In a survey undertaken in 2014, 55% of Americans said they were smarter than the average American, 4% thought they were less intelligent, while 34% said that they were about as smart as the average American.
Those with higher levels of educational attainment were convinced they were smarter, with 75% of college graduates and 83% with post-graduate degrees claiming to be more intelligent. In fact, 51% of the latter said they were ‘much more intelligent’ than the average American.
I expect the same survey in Australia would yield comparable results; indeed, I wouldn’t be surprised if the percentages claiming to be smarter than average were higher. I meet a lot of people who assume they are smarter than the average bear.
But clearly there is a problem. It is not possible for more than half a population to be above average (or more accurately, the median), and yet many people mistakenly believe they are. And if they have academic qualifications, they think they are well above average.
Psychologists describe this phenomenon as “illusory superiority”, in which a person overestimates his or her own qualities and abilities in relation to the same qualities and abilities of others. It is found in many aspects of life including school performance, popularity, driving skills and desirable personality traits (such as honesty, generosity or confidence). It explains a lot of stock market trading (each trader thinks they are the best and most likely to succeed) as well as the number of lawsuits that go to trial (because, due to illusory superiority, many lawyers have an inflated belief that they will win a case). It also explains criminals who assume they are too smart to be caught, and police who treat the public as if they are all stupid.
As Chair of the Senate nanny state inquiry last year, I was regularly asked why nanny state thinking is so prevalent. I found I could explain its history (it has origins in the temperance movement), why it is a problem (because it treats adults like children) and how pervasive it has become (there are endless examples). However, it was only when I considered it in the context of illusory superiority that I started to recognise its cause.
The nanny state is a product of illusory superiority. Policy makers and those with influence, convinced they are more intelligent than average, believe the people “out there” not only deserve the benefit of their intelligence, but should be obliged to cooperate for their own good.
Thus we have government policies on such things as bicycle helmets, lockouts, smoking, drinking, gambling and diet, where the law mandates certain behaviour. These policies are not intended to protect others, but to save us from ourselves.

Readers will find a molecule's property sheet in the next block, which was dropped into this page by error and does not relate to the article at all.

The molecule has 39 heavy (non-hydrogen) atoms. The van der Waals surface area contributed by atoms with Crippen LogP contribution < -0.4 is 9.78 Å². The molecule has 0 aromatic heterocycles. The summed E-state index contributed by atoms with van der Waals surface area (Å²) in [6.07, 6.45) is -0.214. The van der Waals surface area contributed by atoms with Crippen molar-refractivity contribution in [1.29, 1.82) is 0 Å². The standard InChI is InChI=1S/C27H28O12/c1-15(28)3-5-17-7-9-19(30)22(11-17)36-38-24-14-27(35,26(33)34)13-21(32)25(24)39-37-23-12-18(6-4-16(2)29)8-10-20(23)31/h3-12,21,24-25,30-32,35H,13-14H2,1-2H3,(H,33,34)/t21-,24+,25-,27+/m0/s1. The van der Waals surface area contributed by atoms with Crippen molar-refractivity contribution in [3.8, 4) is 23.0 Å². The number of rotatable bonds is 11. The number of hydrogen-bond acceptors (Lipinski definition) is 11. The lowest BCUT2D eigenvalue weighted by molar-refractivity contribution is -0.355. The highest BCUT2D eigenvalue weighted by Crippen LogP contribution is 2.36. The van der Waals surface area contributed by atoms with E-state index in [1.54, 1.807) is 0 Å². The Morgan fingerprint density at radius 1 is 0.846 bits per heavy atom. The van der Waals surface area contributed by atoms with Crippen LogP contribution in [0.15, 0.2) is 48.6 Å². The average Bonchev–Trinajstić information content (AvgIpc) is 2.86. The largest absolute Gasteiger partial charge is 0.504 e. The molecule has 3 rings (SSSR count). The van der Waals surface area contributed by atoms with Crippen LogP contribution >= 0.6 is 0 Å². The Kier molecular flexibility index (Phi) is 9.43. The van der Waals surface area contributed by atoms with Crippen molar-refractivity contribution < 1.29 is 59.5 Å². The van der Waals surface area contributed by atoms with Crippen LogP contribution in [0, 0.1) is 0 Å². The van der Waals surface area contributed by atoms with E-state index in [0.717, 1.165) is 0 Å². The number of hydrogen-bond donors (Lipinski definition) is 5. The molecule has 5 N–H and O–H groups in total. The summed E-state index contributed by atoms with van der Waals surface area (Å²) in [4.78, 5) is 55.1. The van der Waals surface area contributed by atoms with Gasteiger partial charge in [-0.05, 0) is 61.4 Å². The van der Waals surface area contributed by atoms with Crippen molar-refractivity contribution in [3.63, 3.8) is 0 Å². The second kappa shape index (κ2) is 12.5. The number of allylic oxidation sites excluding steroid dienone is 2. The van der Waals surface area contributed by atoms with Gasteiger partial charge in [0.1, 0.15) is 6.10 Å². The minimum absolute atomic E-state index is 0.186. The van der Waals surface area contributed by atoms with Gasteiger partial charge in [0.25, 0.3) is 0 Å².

When we look closely at the groups lobbying for nanny state policies, it is obvious. Without exception they are populated by people with academic qualifications, often post-graduate. Quite a few are located in or associated with universities, and many of their personnel are academics.
Among the most obvious are the Australian Health Promotion Association, the Public Health Association, the Foundation for Alcohol Research and Education, the obsessive individuals who dominate the anti-smoking lobby, and of course a couple of doctor groups which seem to think they have the answer to everything. In each case they are led by individuals with substantial academic qualifications.
On the other hand, I don’t believe I have ever heard a tradesman or trade organisation trying to tell me what’s good for me, despite probably know quite a bit about personal safety. Tradesmen, in my experience, rarely think they are smarter than average even when they are.
Such a refreshing attitude can be explained by an extension of the illusory superiority concept, called the “Downing” or “Dunning Kruger” effect. This refers to the tendency of people with below-average IQ to overestimate their IQ, and for people with above-average IQ to underestimate their IQ.
It seems to me that illusory superiority explains much about those who promote nanny state policies. The people who think we are incapable of behaving ourselves after 1.30 am in Kings Cross, or of deciding when to wear a bicycle helmet, are very likely deluding themselves about their own intelligence.
This would all be easily solved by a dose of humility. Even if we are as smart as we think, that is no reason to try to tell others how to live. Nobody is that smart.
David Leyonhjelm is a Senator for the Liberal Democrats